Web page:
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November 2022

Evaluating the Risks and Benefits of Remote Workers

In the post-pandemic world, swathes of employees fled the office to work remotely. Employers realized that they were no longer limited to hiring by geography and cast a wider net for workers. While there are some clear benefits to opening the talent pool beyond physical geographical office locations, these remote job postings also carry risk to employers. Employers are often well versed in the law of the states where they operate – but are less likely to be familiar with laws in states where they do not. Failure to comply with other states rules creates exposure for employers. One such area is compliance with the new requirements for job postings with salary ranges.

Recently Colorado[1] and New York City[2] implemented laws mandating a salary range on job postings. California[3], New York,[4] and Washington[5] have similar laws about to take effect. These statutes are intended to make the job application process more transparent to prospective employees and to ensure that employers cannot deflate wages. And other jurisdictions, such as Nevada[6], mandate that employers provide information about salary upon request, at an interview, or when an offer is made.

If an employer posts an opening without including a salary range (in any of these jurisdictions or for a remote role that could be in any of those jurisdictions), they could be in violation of one or more of these laws and face penalties in some or even all these jurisdictions. These laws can impact employers with as little as 4 employees and even if the employer is not based in the state in question.

In addition, employers who exclude remote employees from these states will run afoul of these requirements as some explicitly prohibit such practices.

Further, these new job-posting transparency laws may impact current employees as well. Many of these laws also mandate that employers provide notice of promotional opportunities, including salary, to current employees when postings are made.

Before employers decide to get creative with their workarounds, consider the following scenario: an Oregon company has a new role. The company decides that they can hire someone for the position who is not local and in order to get a larger crop of applicants, they decide to open the role to remote talent. However, the company does not want to post a salary range as it is concerned that doing so might force it to pay more than it might otherwise have to. The company knows that Colorado and New York City have current disclosure requirements so when they post the role, the job posting specifies that the position is not open to Colorado or New York City residents.

Creative? Yes. Legal? No. The disclosure requirements of these jurisdictions apply to any job posting that could be performed by a resident. Colorado law even notes that employers cannot avoid liability under their salary transparency regulations by posting that they will not accept Colorado applicants. This posting would violate the Colorado law.

One discouraging trend we have seen since the Colorado law went into effect, which was the first of all disclosure laws, is employers failing to list the salary range but inviting interested Colorado applicants to call or email the prospective employer to obtain the salary information. While a seemingly clever workaround, this behavior violates both the letter and the spirit of these laws. The information must be included in the job postings – employers cannot force applicants to jump through hoops to get this information.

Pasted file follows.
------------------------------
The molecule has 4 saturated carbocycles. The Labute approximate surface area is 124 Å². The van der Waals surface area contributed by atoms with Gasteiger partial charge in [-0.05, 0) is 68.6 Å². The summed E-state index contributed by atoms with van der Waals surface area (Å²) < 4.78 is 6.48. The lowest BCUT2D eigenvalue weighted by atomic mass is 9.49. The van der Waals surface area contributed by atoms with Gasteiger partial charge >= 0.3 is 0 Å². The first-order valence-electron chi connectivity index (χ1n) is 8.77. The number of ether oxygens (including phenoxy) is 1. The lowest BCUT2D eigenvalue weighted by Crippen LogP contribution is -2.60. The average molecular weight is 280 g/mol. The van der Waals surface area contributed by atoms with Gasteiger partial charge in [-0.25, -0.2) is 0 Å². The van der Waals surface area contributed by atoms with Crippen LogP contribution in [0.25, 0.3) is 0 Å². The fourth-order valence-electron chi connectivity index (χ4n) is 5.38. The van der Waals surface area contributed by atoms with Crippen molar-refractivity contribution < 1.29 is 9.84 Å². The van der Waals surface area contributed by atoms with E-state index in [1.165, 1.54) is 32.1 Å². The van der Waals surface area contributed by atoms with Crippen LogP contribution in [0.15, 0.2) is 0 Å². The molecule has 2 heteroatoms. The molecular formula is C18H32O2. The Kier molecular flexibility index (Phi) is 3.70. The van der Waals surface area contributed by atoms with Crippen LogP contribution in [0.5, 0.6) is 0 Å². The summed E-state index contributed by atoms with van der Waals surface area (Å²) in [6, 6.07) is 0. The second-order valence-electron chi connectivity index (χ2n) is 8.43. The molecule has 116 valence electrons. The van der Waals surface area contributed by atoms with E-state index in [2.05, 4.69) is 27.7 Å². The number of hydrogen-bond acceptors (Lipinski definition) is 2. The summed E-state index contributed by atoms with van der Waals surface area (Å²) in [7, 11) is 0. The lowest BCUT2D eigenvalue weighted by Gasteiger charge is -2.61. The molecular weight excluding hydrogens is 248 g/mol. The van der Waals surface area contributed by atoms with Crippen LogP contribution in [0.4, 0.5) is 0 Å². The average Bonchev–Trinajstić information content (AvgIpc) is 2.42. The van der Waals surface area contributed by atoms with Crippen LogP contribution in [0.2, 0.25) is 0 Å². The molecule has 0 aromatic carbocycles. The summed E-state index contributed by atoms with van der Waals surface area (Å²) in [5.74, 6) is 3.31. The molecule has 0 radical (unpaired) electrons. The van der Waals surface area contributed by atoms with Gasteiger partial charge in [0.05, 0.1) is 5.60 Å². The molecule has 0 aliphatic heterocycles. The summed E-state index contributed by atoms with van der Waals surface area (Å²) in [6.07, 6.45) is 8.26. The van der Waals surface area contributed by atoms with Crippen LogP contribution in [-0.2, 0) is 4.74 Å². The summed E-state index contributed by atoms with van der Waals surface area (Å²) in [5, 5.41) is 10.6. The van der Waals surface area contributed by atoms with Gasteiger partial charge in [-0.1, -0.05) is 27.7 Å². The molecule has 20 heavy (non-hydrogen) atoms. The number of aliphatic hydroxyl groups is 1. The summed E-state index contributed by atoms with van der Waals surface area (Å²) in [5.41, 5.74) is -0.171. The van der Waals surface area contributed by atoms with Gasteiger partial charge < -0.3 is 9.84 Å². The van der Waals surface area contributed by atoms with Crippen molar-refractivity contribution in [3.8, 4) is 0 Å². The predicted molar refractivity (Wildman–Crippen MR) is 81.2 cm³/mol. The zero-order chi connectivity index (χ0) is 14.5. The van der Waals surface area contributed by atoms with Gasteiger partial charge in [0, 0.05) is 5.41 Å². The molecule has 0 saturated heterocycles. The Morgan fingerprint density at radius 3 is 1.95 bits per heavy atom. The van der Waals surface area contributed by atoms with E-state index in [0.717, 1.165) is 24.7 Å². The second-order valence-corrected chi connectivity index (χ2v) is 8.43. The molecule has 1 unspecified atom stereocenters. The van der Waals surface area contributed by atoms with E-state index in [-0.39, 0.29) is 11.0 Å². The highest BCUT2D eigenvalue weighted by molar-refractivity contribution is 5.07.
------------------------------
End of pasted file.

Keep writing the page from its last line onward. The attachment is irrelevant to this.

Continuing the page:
Further, disclosure laws go beyond the job posting itself. Consider the following scenario: a Massachusetts company posts a position for a remote role. Among the applicants are two candidates that reside in Rhode Island. The first candidate sends an email requesting a job salary. The company does not respond to the request, and does not interview nor offer the position to this candidate. The second Rhode Island applicant is interviewed and offered the position. The offer includes the salary but does not provide the full pay range.

The company’s behavior is prohibited in both scenarios. Rhode Island law applies to any situation where an applicant resides in Rhode Island.[7] First, employers are required to provide a wage range for any applicant when the applicant asks. And second, employers are also required to provide a wage range prior to hiring even if the applicant does not inquire.

Of the various states and cities that have laws in place regarding job postings, there are often small distinctions. Some of these laws take effect depending on the location of the employer but others apply based on the location of the applicant. More and more states are passing laws with requirements  to include a salary range in job postings. Employers will be subject to them even if they are not located in those jurisdictions. And, as seen in some jurisdictions such as Colorado, an employer cannot avoid compliance by openly refusing to consider applicants from those jurisdictions.

Employers should ensure they are in compliance with all of these various state laws to avoid potential penalties and litigation. More and more cities and states are implementing their own requirements for job postings – it behooves employers to get ahead of the curve and provide transparency in their postings for remote workers. Doing so will permit employers to continue to reap the benefits of remote workers while avoiding unnecessary liability and exposure.

[1] Colo. Rev. Stat. § 8-5-201

[2] NYC Admin. Code § 8-107(32)

[3] Cal. Labor Code § 432.3(c)(3)

[4] NY Lab. Law § 194-b

[5] Wash. Rev. Code Ann. § 49.58.110(1)

[6] Nev. Rev. Stat. Ann. § 613.133(2).

[7] 28 RI Gen. Laws § 28-6-22(c)

Employment Law

Employment Law